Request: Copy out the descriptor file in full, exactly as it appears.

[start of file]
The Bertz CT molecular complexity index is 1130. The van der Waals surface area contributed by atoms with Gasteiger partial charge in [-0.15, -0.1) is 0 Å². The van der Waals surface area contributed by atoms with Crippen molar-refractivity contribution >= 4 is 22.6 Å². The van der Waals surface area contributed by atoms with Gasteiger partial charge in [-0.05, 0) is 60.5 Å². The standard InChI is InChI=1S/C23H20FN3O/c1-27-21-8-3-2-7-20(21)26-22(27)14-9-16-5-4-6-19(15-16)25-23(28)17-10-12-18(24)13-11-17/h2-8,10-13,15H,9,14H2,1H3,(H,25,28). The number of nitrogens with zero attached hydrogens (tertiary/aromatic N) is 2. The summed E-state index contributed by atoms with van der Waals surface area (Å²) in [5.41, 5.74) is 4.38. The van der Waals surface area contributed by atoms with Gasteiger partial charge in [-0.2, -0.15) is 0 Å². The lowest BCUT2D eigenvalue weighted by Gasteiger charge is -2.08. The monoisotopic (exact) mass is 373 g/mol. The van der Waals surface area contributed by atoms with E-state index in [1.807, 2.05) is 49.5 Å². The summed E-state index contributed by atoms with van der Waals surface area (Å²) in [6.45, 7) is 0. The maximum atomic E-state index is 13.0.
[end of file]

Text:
The Bertz CT molecular complexity index is 1130. The van der Waals surface area contributed by atoms with Gasteiger partial charge in [-0.15, -0.1) is 0 Å². The van der Waals surface area contributed by atoms with Crippen molar-refractivity contribution >= 4 is 22.6 Å². The van der Waals surface area contributed by atoms with Gasteiger partial charge in [-0.05, 0) is 60.5 Å². The standard InChI is InChI=1S/C23H20FN3O/c1-27-21-8-3-2-7-20(21)26-22(27)14-9-16-5-4-6-19(15-16)25-23(28)17-10-12-18(24)13-11-17/h2-8,10-13,15H,9,14H2,1H3,(H,25,28). The number of nitrogens with zero attached hydrogens (tertiary/aromatic N) is 2. The summed E-state index contributed by atoms with van der Waals surface area (Å²) in [5.41, 5.74) is 4.38. The van der Waals surface area contributed by atoms with Gasteiger partial charge in [-0.2, -0.15) is 0 Å². The lowest BCUT2D eigenvalue weighted by Gasteiger charge is -2.08. The monoisotopic (exact) mass is 373 g/mol. The van der Waals surface area contributed by atoms with E-state index in [1.807, 2.05) is 49.5 Å². The summed E-state index contributed by atoms with van der Waals surface area (Å²) in [6.45, 7) is 0. The maximum atomic E-state index is 13.0.